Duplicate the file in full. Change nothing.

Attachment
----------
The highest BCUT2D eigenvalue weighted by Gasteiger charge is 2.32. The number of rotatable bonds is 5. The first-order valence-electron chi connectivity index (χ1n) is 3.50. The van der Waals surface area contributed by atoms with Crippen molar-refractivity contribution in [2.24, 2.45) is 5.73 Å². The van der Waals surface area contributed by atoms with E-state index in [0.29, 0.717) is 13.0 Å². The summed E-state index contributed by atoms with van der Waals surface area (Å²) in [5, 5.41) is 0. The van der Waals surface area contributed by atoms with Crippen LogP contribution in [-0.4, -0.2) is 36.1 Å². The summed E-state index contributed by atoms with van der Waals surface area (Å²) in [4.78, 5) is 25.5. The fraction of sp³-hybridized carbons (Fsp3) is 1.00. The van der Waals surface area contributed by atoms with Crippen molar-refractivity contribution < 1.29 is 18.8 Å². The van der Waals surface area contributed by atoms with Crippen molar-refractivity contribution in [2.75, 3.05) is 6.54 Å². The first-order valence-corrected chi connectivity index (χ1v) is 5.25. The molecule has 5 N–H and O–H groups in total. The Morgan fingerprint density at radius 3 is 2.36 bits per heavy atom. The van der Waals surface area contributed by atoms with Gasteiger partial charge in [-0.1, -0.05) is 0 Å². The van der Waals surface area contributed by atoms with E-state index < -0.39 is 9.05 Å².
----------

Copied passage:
The highest BCUT2D eigenvalue weighted by Gasteiger charge is 2.32. The number of rotatable bonds is 5. The first-order valence-electron chi connectivity index (χ1n) is 3.50. The van der Waals surface area contributed by atoms with Crippen molar-refractivity contribution in [2.24, 2.45) is 5.73 Å². The van der Waals surface area contributed by atoms with E-state index in [0.29, 0.717) is 13.0 Å². The summed E-state index contributed by atoms with van der Waals surface area (Å²) in [5, 5.41) is 0. The van der Waals surface area contributed by atoms with Crippen LogP contribution in [-0.4, -0.2) is 36.1 Å². The summed E-state index contributed by atoms with van der Waals surface area (Å²) in [4.78, 5) is 25.5. The fraction of sp³-hybridized carbons (Fsp3) is 1.00. The van der Waals surface area contributed by atoms with Crippen molar-refractivity contribution < 1.29 is 18.8 Å². The van der Waals surface area contributed by atoms with Crippen molar-refractivity contribution in [2.75, 3.05) is 6.54 Å². The first-order valence-corrected chi connectivity index (χ1v) is 5.25. The molecule has 5 N–H and O–H groups in total. The Morgan fingerprint density at radius 3 is 2.36 bits per heavy atom. The van der Waals surface area contributed by atoms with Gasteiger partial charge in [-0.1, -0.05) is 0 Å². The van der Waals surface area contributed by atoms with E-state index < -0.39 is 9.05 Å².